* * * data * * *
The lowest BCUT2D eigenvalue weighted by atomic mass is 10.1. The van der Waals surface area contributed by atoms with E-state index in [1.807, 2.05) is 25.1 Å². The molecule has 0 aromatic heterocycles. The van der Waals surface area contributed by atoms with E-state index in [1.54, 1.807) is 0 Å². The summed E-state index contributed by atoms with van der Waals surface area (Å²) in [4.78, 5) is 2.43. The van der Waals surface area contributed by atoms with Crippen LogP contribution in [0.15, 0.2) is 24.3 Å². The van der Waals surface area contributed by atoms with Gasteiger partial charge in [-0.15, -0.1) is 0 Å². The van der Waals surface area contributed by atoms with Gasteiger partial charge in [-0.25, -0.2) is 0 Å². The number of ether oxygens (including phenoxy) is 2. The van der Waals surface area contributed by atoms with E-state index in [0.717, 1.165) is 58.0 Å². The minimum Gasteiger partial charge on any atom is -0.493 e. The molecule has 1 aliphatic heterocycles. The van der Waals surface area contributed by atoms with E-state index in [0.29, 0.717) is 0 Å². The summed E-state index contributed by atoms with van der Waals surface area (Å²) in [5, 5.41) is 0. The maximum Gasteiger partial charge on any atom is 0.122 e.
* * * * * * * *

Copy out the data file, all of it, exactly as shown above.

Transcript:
The lowest BCUT2D eigenvalue weighted by atomic mass is 10.1. The van der Waals surface area contributed by atoms with E-state index in [1.807, 2.05) is 25.1 Å². The molecule has 0 aromatic heterocycles. The van der Waals surface area contributed by atoms with E-state index in [1.54, 1.807) is 0 Å². The summed E-state index contributed by atoms with van der Waals surface area (Å²) in [4.78, 5) is 2.43. The van der Waals surface area contributed by atoms with Crippen LogP contribution in [0.15, 0.2) is 24.3 Å². The van der Waals surface area contributed by atoms with Gasteiger partial charge in [-0.15, -0.1) is 0 Å². The van der Waals surface area contributed by atoms with Gasteiger partial charge in [-0.25, -0.2) is 0 Å². The number of ether oxygens (including phenoxy) is 2. The van der Waals surface area contributed by atoms with E-state index in [0.717, 1.165) is 58.0 Å². The minimum Gasteiger partial charge on any atom is -0.493 e. The molecule has 1 aliphatic heterocycles. The van der Waals surface area contributed by atoms with E-state index in [0.29, 0.717) is 0 Å². The summed E-state index contributed by atoms with van der Waals surface area (Å²) in [5, 5.41) is 0. The maximum Gasteiger partial charge on any atom is 0.122 e.